Windsor’s housing market making gains
Thursday, March 5, 2015
The Windsor Star/Rick Dawes
Windsor real estate agent Bob Peters recently brought a Toronto colleague to check out a new home in Lakeshore to see what $700,000 could buy him here.
The man just laughed.
The two-storey, 3,300-square-foot home on Stonebrook Boulevard had four bedrooms, three bathrooms and an oversized three-car garage. It was a lot more than what $700,000 would have gotten him in Toronto.
“He was laughing because it was basically what his house was worth and he’s got a three-bedroom bungalow in a nice area,” Peters said.
Peters’ friend was Tony Miranda, a licensed Toronto real estate broker with 37 years of experience, who works for First Reliance, a real estate investment group.
“You don’t really see that type of home being built (in Toronto), you do — but you have to pay the piper,” Miranda said. “When I looked at the house, wow, I’d love to move into Windsor because what I’m getting for my money now is ridiculous compared to what I could be getting in the Windsor market.”
Miranda estimated a similar home in Toronto, not even in the downtown area, would cost around $2 million.
“A starting home right now in Toronto, I’m talking three bedroom, living room, dining room, kitchen, nothing huge – maybe 1,200 square feet – you’re looking at maybe $700,000.”
Home sales in Windsor climbed 32 per cent in February, compared to the same month last year, and prices rose by 3.5 per cent, according to the Windsor-Essex County Association of Realtors.
There were 522 properties that listed in February, for a total 1,905 properties up for sale. Of those, 359 properties were sold last month, compared to 271 in February 2014.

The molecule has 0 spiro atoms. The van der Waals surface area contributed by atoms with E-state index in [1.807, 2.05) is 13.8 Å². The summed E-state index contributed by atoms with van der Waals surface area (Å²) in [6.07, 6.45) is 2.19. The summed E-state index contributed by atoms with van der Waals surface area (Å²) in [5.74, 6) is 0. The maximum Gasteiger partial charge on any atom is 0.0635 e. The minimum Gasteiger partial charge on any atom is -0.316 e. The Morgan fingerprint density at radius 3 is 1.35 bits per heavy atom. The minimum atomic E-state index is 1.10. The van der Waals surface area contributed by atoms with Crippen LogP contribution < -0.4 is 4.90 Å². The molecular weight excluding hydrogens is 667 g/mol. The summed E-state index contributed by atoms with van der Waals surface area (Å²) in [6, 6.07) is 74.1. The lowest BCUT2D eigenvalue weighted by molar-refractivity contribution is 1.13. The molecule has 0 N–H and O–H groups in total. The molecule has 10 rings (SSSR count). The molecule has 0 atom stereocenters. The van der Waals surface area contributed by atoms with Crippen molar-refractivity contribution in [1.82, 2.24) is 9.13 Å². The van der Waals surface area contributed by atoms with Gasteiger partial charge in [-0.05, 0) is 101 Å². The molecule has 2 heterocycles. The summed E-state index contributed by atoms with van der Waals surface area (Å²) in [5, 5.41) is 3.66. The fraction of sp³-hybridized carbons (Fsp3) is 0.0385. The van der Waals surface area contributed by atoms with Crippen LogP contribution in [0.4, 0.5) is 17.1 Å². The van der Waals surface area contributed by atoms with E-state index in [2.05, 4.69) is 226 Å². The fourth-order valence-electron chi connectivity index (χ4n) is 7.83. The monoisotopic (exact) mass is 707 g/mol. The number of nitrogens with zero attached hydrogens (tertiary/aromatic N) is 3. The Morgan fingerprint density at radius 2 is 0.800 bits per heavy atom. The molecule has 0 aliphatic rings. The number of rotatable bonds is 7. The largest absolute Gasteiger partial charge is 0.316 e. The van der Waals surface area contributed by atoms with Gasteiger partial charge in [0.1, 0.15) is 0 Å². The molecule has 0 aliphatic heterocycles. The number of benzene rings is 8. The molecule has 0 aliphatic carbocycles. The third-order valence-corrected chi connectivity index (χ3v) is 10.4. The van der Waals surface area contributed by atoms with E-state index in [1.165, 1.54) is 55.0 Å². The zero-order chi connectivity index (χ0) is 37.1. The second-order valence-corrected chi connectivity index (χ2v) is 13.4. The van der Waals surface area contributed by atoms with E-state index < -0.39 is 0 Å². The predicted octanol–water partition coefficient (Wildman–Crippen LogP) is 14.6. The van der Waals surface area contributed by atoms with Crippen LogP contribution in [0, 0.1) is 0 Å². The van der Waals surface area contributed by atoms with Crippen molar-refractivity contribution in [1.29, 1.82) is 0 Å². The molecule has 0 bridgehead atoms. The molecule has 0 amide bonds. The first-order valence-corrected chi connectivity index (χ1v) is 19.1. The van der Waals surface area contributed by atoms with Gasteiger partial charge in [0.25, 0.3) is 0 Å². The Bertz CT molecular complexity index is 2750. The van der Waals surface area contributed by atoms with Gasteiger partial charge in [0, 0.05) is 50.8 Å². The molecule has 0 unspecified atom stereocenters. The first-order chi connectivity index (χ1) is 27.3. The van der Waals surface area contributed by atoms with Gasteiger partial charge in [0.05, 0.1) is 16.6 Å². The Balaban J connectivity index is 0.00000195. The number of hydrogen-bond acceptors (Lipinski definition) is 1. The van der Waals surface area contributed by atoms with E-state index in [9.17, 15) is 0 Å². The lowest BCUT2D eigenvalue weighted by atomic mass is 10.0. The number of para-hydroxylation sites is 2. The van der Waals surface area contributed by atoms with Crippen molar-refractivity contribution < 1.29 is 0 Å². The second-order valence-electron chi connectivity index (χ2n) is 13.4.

The average sale price in February was $192,163, compared to $185,651 last year — a far cry from what’s happening in Toronto, where the average price of a home surpassed $1 million.
Cameron Paine, president of the local Realtors association, said home values have been steadily increasing in Windsor by three or four per cent over the last few years, and forecasts show values are expected to rise by five or six per cent this year. “We’re approaching a seller’s market but we’re not quite there yet,” Paine said. “It’s not going crazy … but it is steady.”
Paine said the region is still marketing itself as an affordable place to live. “You can sell your $1 million home (in Toronto) and buy a similar home here for $250,000 and have $750,000 to retire on.”
Miranda said Windsor is favourable to investors because of the low cost of properties. First Reliance owns four apartments in Windsor, totalling 164 units, and is looking for more space. Miranda said each building has a vacancy rate of 1.5 to 2 per cent.
“I think Windsor by the summer, once the University of Windsor opens up downtown, I think you guys are going to have a great, great rental market in there,” said Miranda. “I think once we get to the summertime there’s going to be more demand than supply.”
Peters said February’s real estate sales numbers may also be a bit of bounce-back from last year’s longer and gruesome winter weather.
“We had a really bad (weather-wise) February here and the market is still up,” Peters said. “What drove the market down last year was strictly the weather … it came early November and never left.”
Peters said while Windsor’s real estate market is performing well, it could be even better.
“The only thing that’s holding back the market right now is lack of product. The market is good, it’s very active for the amount of homes there are, but if there was more product there would be more sales,” Peters said.